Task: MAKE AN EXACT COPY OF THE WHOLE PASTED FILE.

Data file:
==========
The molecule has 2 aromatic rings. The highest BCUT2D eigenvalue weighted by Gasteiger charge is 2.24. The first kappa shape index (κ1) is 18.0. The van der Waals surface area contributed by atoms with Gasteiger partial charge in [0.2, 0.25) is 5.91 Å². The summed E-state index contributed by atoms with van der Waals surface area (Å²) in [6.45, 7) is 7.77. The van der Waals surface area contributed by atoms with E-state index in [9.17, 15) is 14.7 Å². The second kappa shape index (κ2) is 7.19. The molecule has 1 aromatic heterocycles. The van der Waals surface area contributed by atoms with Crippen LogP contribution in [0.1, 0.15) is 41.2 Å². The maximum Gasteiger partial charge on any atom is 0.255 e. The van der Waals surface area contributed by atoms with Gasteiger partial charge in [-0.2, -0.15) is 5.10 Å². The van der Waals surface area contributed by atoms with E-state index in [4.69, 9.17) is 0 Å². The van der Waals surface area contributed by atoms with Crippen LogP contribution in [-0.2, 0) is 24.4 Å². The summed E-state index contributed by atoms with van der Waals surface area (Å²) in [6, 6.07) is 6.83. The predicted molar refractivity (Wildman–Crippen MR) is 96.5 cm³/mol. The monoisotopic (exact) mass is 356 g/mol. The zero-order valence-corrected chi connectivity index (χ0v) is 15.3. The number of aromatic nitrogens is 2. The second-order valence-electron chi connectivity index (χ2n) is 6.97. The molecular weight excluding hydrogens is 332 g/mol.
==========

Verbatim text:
The molecule has 2 aromatic rings. The highest BCUT2D eigenvalue weighted by Gasteiger charge is 2.24. The first kappa shape index (κ1) is 18.0. The van der Waals surface area contributed by atoms with Gasteiger partial charge in [0.2, 0.25) is 5.91 Å². The summed E-state index contributed by atoms with van der Waals surface area (Å²) in [6.45, 7) is 7.77. The van der Waals surface area contributed by atoms with E-state index in [9.17, 15) is 14.7 Å². The second kappa shape index (κ2) is 7.19. The molecule has 1 aromatic heterocycles. The van der Waals surface area contributed by atoms with Crippen LogP contribution in [0.1, 0.15) is 41.2 Å². The maximum Gasteiger partial charge on any atom is 0.255 e. The van der Waals surface area contributed by atoms with Gasteiger partial charge in [-0.2, -0.15) is 5.10 Å². The van der Waals surface area contributed by atoms with E-state index in [4.69, 9.17) is 0 Å². The van der Waals surface area contributed by atoms with Crippen LogP contribution in [-0.2, 0) is 24.4 Å². The summed E-state index contributed by atoms with van der Waals surface area (Å²) in [6, 6.07) is 6.83. The predicted molar refractivity (Wildman–Crippen MR) is 96.5 cm³/mol. The monoisotopic (exact) mass is 356 g/mol. The zero-order valence-corrected chi connectivity index (χ0v) is 15.3. The number of aromatic nitrogens is 2. The second-order valence-electron chi connectivity index (χ2n) is 6.97. The molecular weight excluding hydrogens is 332 g/mol.